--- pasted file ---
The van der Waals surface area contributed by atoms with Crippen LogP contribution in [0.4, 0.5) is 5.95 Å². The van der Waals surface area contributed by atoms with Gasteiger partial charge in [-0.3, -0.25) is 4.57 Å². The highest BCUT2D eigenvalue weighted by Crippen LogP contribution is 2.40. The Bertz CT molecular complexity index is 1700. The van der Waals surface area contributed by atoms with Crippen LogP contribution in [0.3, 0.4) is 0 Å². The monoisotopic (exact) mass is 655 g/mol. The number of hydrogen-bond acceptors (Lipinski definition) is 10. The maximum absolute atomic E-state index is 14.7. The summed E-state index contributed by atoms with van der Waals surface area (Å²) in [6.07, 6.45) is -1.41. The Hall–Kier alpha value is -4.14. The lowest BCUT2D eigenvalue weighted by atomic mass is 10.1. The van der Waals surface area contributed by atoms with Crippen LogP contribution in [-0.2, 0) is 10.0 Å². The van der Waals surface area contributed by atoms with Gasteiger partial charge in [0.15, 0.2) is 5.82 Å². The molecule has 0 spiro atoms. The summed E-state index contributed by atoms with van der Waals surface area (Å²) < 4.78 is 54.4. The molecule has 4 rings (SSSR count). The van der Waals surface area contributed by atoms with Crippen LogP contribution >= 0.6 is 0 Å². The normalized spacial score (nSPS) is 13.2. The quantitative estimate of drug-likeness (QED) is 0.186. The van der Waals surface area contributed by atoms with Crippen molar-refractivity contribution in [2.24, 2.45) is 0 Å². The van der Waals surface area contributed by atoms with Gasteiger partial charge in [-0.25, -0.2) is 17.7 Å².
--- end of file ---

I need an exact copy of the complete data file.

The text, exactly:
The van der Waals surface area contributed by atoms with Crippen LogP contribution in [0.4, 0.5) is 5.95 Å². The van der Waals surface area contributed by atoms with Gasteiger partial charge in [-0.3, -0.25) is 4.57 Å². The highest BCUT2D eigenvalue weighted by Crippen LogP contribution is 2.40. The Bertz CT molecular complexity index is 1700. The van der Waals surface area contributed by atoms with Crippen LogP contribution in [0.3, 0.4) is 0 Å². The monoisotopic (exact) mass is 655 g/mol. The number of hydrogen-bond acceptors (Lipinski definition) is 10. The maximum absolute atomic E-state index is 14.7. The summed E-state index contributed by atoms with van der Waals surface area (Å²) in [6.07, 6.45) is -1.41. The Hall–Kier alpha value is -4.14. The lowest BCUT2D eigenvalue weighted by atomic mass is 10.1. The van der Waals surface area contributed by atoms with Crippen LogP contribution in [-0.2, 0) is 10.0 Å². The van der Waals surface area contributed by atoms with Gasteiger partial charge in [0.15, 0.2) is 5.82 Å². The molecule has 0 spiro atoms. The summed E-state index contributed by atoms with van der Waals surface area (Å²) < 4.78 is 54.4. The molecule has 4 rings (SSSR count). The van der Waals surface area contributed by atoms with Crippen LogP contribution >= 0.6 is 0 Å². The normalized spacial score (nSPS) is 13.2. The quantitative estimate of drug-likeness (QED) is 0.186. The van der Waals surface area contributed by atoms with Crippen molar-refractivity contribution in [2.24, 2.45) is 0 Å². The van der Waals surface area contributed by atoms with Gasteiger partial charge in [-0.25, -0.2) is 17.7 Å².